Catching Elvis free from the Colonel’s watchful eye, Richie tries to sell him on reuniting with his original band from the Sun Records era, and Presley is excited by the possibilities, telling Richie “you get it,” and agreeing in principle to leave RCA for American Century. But then the Colonel returns, Elvis gets sheepish, and in a matter of moments all bets are off.

All through these first seven episodes, Vinyl has been showing us characters struggling through various addictions. But this episode suggests that the most destructive monkey on Richie’s back isn’t booze, or coke, or even rock and roll – it’s the past. Notice how, for all his talk about finding the next big thing, and how the prime directive of ACR going forward is simply “NEW,” anytime Richie’s picking the music it’s Buddy Holly or Howlin’ Wolf or the Beach Boys. And after all his snarking about Stephen Stills and Mama Cass being old acts – only a few years after they had their biggest hits – Richie is on his hands and knees begging the obviously exhausted, dispirited, dead-eyed Elvis Presley to join his “New” label.

And just in case you were worried that Richie was going to outgrow his Brooding Cable Antihero status in the space of one episode, it turns out that it wasn’t the girls that robbed Richie’s blackjack winnings after the three-way – it was Richie, who just couldn’t help but push his luck, losing it all on 18 at the roulette table. It wins him Zak’s forgiveness for all his recent transgressions, because he allows Zak to think the “robbery” was Zak’s fault, and that Richie forgave it with a magnanimous “Everybody f—s up.” But Zak’s earlier comment on the ACR private jet – “I’d trust my wife naked in bed with Burt Reynolds before I’d trust you with a hundred grand cash” – has to be ringing in his ears as he orders a double vodka on the (coach) flight back to New York, even more cash-poor than before and still without a marquee artist. It’s good that he’s off the blow and it would be better if he could kick the booze, but it would be best if he could shake his attachment to the past.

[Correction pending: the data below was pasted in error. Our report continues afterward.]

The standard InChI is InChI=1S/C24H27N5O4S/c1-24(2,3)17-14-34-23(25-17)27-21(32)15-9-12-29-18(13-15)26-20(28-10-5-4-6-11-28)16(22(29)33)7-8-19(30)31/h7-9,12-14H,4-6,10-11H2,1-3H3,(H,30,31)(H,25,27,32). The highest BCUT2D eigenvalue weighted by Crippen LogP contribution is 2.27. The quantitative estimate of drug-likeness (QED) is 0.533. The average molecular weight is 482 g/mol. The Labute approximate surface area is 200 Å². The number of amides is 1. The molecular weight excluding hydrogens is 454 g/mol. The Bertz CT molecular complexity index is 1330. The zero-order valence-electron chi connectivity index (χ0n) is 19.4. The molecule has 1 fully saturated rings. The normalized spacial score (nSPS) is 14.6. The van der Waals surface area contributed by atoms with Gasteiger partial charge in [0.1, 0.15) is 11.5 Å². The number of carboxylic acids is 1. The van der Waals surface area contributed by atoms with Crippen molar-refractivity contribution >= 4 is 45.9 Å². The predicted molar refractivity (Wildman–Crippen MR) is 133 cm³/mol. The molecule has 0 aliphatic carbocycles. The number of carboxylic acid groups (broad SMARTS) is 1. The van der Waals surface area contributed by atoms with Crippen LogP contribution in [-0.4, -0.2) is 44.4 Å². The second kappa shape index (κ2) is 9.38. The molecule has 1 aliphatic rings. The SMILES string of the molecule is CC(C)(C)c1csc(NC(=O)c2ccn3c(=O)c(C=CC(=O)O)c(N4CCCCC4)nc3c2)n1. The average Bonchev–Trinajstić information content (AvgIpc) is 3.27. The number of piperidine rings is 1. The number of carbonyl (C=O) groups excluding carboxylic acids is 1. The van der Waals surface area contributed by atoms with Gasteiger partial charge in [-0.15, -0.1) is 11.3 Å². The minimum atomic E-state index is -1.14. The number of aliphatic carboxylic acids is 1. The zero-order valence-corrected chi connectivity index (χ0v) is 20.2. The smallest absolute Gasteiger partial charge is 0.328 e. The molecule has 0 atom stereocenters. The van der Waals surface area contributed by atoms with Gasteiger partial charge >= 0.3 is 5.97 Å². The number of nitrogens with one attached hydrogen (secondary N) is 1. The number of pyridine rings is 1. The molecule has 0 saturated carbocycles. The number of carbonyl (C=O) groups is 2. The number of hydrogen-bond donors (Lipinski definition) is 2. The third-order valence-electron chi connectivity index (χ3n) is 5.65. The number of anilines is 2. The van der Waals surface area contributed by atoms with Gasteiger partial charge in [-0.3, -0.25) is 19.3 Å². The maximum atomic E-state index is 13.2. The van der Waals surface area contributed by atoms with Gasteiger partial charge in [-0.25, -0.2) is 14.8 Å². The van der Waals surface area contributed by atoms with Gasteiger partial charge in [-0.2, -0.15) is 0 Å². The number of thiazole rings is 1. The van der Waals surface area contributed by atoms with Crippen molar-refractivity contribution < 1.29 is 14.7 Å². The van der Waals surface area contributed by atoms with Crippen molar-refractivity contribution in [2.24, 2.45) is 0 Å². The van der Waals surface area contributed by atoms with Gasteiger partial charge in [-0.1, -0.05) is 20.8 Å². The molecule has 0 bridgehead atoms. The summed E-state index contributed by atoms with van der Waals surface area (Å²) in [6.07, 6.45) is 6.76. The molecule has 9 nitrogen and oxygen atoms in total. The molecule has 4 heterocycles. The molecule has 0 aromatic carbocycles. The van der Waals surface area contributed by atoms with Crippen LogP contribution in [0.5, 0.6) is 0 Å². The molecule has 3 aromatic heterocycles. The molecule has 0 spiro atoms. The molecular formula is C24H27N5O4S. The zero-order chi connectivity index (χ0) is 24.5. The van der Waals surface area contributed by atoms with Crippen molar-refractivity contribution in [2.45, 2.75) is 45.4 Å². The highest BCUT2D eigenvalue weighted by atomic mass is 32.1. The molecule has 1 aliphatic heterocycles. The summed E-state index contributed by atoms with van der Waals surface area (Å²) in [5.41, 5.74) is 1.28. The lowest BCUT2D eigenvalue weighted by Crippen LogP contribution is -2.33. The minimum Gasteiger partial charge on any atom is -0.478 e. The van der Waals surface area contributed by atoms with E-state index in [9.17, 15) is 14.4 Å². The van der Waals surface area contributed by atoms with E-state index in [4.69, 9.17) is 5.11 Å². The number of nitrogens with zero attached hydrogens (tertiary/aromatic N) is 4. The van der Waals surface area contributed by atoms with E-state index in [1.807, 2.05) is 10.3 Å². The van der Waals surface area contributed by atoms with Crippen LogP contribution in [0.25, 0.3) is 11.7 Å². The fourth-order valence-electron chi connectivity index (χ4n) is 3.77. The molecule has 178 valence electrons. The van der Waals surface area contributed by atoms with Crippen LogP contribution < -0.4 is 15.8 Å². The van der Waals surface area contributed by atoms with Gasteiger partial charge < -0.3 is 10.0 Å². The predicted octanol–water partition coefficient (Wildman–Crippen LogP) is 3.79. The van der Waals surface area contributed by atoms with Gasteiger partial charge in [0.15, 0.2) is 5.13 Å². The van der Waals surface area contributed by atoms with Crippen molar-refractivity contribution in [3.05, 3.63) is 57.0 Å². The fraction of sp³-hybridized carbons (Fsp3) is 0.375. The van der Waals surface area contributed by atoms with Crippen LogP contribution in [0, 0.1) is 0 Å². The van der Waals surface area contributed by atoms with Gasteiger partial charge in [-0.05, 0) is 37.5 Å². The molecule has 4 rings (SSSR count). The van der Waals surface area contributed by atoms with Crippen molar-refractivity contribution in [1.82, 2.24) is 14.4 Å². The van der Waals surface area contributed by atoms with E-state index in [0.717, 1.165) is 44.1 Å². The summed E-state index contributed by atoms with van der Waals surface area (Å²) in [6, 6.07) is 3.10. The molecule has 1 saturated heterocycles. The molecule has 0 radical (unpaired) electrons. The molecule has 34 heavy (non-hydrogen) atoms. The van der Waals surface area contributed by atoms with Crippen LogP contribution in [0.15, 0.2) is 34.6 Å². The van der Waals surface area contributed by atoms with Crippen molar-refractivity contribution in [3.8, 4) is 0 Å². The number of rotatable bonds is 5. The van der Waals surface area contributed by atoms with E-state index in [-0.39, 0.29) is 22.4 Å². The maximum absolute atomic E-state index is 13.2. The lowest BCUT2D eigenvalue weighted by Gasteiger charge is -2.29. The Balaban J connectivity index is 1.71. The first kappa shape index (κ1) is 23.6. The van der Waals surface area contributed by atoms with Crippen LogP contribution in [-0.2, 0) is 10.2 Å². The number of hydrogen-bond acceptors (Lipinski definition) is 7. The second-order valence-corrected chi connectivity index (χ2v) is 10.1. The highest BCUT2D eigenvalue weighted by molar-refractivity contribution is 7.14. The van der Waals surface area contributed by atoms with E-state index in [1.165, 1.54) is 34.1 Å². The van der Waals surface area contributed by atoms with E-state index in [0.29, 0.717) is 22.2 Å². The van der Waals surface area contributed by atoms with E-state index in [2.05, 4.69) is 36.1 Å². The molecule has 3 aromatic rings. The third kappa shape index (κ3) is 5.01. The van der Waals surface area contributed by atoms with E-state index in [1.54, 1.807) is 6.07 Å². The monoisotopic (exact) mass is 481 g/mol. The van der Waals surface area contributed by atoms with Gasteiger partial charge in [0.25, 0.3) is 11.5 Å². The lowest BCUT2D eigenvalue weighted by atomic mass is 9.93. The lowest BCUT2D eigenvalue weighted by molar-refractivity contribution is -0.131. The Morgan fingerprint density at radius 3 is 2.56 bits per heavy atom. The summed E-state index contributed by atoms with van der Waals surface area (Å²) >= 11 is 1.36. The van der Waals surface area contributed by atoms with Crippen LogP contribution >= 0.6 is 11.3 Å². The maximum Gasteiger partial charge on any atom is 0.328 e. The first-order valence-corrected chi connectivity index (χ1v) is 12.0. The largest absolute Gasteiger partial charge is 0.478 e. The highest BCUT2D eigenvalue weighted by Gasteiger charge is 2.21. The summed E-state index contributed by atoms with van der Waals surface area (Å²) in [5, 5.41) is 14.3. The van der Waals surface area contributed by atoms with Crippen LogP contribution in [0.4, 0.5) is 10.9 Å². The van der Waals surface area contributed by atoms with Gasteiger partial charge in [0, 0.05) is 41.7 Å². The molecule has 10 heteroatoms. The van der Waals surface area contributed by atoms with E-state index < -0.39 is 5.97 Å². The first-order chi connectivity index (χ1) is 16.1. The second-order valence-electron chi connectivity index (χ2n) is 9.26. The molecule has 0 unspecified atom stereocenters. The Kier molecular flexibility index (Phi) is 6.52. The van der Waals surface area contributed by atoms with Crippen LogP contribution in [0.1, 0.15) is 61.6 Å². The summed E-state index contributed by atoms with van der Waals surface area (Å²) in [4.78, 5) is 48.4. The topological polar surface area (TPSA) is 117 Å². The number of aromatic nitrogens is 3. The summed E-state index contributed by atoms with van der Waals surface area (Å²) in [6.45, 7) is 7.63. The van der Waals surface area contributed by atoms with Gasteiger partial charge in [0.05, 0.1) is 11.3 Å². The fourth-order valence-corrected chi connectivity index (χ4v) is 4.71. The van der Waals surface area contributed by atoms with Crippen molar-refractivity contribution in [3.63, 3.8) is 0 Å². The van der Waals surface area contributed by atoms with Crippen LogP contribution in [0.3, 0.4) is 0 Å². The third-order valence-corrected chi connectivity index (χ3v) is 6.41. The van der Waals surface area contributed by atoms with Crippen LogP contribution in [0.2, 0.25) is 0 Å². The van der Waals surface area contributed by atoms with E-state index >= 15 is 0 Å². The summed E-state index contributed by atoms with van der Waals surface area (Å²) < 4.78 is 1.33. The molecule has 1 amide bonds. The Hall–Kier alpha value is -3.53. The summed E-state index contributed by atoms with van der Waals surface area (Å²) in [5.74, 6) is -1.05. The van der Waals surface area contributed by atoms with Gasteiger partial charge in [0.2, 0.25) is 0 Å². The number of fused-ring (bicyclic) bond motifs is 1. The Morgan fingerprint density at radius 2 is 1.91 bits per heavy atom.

Random Notes:
-Jim Morrison had his last three-way on the American Century jet. As far as Richie knows.
-Looks like Richie’s early-career Mob ties are going to be coming back to haunt him.
-Moaning about his demotion to the mail room, Clark goes to Jamie for advice: “Pay attention to what people say, or what they don’t.” Pretty good advice for anyone.
-It’s kind of amazing that Zak closed a three-way with a Fred Sanford impression.

Episode Playlist:
The Beach Boys – “Surf City”
Kool and the Gang – “Funky Stuff”
Albert Hammond – “It Never Rains In Southern California”
Dr. John – “Big Chief”
Joni Mitchell – “Help Me”
Jackson Browne – “Doctor My Eyes”
MC5 – “Do It”
James Gang – “Funk 49”
Tom Jones – “It’s Not Unusual”
Steely Dan – “Do It Again”
Elvis Presley – “Polk Salad Annie”
The Isley Brothers – “That Lady”
Bobby Darin – “Eighteen Yellow Roses”
Focus – “Hocus Pocus”

New episodes of Vinyl air at 9pm ET Sundays on HBO; all past episodes are available on-demand.